AUSTRALIAN  PRAYER  NETWORK  NEWSLETTER – AUSTRALIAN NEWS 30th OCTOBER 2013

THE OFFICE OF THE AUSTRALIAN PRAYER NETWORK IS CURRENTLY CLOSED FOR A PERIOD OF 6 WEEKS TO ENABLE STAFF TO UNDERTAKE STRATEGIC PRAYER ASSIGNMENTS IN THE MIDDLE EAST AND TO TAKE A SHORT BREAK AT THE END TO RECOVER FROM THE INTENSE PERIOD OF ACTIVITY IN PRAYER.  PRE-PREPARED EDITIONS OF AUSTRALIAN NEWS WILL CONTINUE TO BE PUBLISHED DURING THIS TIME BUT IN AN ABRIDGED FORM.  AUSTRALIAN NEWS WILL RESUME FULL PUBLICATION ON WEDNESDAY 6th NOVEMBER.

  • CHILDREN OVER FIVE NOT WANTED BY AUSTRALIAN FOSTER CARERS
     

CHILDREN OVER FIVE NOT WANTED BY AUSTRALIAN FOSTER CARERS

Ten year old Rosie can already play the piano and clarinet. Aidan, 6, likes riding his bike and playing sport. And 5 year old Michael loves playing in the park, dancing and drinking baby chinos.  These children, just like another 39,000 in Australia living in and out of home care, are desperately seeking foster families in NSW or the ACT. But providing school-aged children with a permanent and stable home isn’t easy. Australians don’t seem to want foster children that are aged over 5. A spokeswoman for children’s welfare agency Barnardo’s, said many keen foster families automatically dismissed the idea of fostering older children because they assumed they would be harder to manage. 

“But that’s simply not always true, these kids need just as much love and stability as anyone else to really give them a new chance at life,” they said. “Love and care at any age makes a huge difference.”  Barnardo’s has hundreds of children aged over five, who are desperately seeking a permanent home. Barnardo’s aims for stability with 80% of the children they place staying with their first permanent foster family and 90% of the remainder stay with the second. This is a vast improvement on the average number of foster care placements. Change is unsettling for any child but when they’re already vulnerable, this lack of stability can go on to cause irreversible damage.            .

Stevie knows this better than anyone. Ten years ago, the now 20-year-old finally found what she describes as her “forever family”. Natasha Pereira and her husband Brian decided to become permanent foster carers after seeing an advertisement in the local newspaper for the Barnardo’s program. Ms Pereira said, like many people, she and Brian had started out looking for younger children, but when Stevie, then aged nine, came along they jumped at the chance. “We were both young and active and it seemed like a natural progression for us. We were also financially established,” she said.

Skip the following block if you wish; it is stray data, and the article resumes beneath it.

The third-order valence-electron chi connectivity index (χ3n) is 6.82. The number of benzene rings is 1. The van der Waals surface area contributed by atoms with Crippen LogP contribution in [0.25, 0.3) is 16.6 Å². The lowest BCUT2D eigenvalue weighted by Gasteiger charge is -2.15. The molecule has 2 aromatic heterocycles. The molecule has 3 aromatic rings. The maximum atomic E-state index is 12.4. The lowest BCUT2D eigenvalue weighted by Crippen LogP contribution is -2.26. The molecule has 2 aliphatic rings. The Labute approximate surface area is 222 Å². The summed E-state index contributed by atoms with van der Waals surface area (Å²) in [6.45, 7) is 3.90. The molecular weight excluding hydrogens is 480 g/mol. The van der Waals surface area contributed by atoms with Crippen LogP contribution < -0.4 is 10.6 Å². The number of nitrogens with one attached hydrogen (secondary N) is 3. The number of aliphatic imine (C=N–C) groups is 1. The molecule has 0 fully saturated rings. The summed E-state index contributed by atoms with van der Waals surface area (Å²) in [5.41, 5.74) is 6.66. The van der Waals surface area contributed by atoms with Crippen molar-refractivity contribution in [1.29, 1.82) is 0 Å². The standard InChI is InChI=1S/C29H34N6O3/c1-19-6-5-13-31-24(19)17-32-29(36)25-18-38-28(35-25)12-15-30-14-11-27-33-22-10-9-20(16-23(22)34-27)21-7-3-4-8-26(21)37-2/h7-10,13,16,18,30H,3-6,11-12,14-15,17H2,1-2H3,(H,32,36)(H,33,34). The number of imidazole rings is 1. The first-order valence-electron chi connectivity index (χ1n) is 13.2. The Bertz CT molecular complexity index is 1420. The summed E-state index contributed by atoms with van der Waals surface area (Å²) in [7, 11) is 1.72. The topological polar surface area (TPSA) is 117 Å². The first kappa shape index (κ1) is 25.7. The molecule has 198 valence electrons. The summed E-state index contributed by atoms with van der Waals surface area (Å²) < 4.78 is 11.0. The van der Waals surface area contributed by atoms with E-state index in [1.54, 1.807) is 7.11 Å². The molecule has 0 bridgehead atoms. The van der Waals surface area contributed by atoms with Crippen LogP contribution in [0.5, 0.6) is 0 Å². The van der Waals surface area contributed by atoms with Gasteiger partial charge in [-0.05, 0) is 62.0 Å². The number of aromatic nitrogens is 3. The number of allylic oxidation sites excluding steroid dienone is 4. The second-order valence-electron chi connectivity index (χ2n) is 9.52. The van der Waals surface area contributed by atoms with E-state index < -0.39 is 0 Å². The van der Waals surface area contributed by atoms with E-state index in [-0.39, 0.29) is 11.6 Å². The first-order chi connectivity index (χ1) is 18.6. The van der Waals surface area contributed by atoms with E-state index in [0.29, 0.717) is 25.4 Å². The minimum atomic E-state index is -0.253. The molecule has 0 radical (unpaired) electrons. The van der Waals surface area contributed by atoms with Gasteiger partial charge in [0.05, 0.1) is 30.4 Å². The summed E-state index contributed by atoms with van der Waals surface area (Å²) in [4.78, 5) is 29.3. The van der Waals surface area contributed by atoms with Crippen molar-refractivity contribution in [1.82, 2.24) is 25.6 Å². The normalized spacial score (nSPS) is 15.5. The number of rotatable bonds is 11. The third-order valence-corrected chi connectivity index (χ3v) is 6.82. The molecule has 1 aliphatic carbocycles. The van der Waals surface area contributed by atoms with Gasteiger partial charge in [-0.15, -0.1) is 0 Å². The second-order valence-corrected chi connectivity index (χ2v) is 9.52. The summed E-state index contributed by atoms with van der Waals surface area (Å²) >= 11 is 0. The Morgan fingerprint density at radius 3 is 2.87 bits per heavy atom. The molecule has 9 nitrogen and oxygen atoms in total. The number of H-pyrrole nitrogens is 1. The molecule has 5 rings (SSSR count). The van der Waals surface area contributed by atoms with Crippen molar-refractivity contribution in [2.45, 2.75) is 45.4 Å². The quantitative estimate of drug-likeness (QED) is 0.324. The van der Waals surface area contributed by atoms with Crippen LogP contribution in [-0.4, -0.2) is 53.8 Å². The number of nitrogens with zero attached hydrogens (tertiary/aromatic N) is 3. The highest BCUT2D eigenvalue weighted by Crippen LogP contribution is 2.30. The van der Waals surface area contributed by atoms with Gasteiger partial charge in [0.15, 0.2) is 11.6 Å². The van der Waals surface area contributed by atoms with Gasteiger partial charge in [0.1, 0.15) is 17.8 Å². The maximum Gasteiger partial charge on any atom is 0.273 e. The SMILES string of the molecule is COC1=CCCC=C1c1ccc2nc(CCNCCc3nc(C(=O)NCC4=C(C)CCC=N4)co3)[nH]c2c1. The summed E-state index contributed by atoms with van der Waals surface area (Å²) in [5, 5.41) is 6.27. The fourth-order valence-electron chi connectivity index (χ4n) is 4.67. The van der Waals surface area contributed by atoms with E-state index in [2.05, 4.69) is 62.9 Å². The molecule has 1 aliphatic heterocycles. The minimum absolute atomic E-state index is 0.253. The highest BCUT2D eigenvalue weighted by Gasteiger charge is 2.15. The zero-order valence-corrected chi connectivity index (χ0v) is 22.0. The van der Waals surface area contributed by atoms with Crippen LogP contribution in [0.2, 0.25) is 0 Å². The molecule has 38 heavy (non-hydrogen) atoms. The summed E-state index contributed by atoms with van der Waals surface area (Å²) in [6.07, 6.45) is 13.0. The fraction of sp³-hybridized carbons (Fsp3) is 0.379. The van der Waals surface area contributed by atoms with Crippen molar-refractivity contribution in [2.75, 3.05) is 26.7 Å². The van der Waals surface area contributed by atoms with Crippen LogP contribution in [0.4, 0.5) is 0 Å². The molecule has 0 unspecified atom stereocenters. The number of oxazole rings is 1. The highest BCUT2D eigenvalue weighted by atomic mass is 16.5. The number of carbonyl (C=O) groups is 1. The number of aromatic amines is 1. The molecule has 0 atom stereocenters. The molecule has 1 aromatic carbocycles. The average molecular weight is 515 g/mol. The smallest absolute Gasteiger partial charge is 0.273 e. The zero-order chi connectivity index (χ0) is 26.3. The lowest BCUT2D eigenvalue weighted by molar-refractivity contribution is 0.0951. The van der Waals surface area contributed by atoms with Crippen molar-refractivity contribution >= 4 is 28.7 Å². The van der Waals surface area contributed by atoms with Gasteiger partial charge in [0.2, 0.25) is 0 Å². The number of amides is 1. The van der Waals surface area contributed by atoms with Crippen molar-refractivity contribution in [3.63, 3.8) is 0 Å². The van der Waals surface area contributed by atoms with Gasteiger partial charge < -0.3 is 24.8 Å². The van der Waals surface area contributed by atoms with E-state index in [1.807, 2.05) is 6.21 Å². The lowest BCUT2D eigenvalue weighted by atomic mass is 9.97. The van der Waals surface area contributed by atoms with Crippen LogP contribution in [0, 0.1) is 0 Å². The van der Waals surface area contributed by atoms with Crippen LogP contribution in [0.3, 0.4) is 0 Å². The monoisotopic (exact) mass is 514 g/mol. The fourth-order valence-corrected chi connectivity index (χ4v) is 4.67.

“My husband was working full-time and I was working part-time and studying part-time. And because Stevie would be at school during the day, it meant we could carry on with those parts of lives too,” Natasha said. Stevie said it makes her sad that people are reluctant to foster older children. “There are so many kids out there who even tonight won’t have someone to stay with,” she said. “There really is nothing better than knowing you have a permanent place to be. “I was scared to begin with but it just took a couple of times of seeing Mum and Dad (Natasha and Brian) and we just clicked.” 

Stevie even encouraged her parents to foster more children a few years later. She said being at school with other children talking about their brothers and sisters made her realise that she wanted to experience that too. The Pereiras have since permanently fostered, and adopted three other children. The bond between Stevie and the three younger children has continued. Stevie returns home several times a month to have dinner or stay the night.  Ms Pereira said the fostering experience had been the most rewarding of her and Brian’s life and recommended it to anyone looking to start a family of their own. 

“We are just like any other normal family out there,” she said. “And the point is that when you foster older kids you are being part of a generational change. It’s a long-term thing that helps to break the cycle of poverty or abuse or whatever it is that the child has been born into.”  Stevie said any people considering permanent fostering of older children “need to understand that it won’t be all sunshine and rainbows”.  “But there are so many kids that don’t have anywhere to live tonight and I think it’s honestly sad that people won’t foster because they think that the child will cause them problems,” she said.

Source: Barnados Australia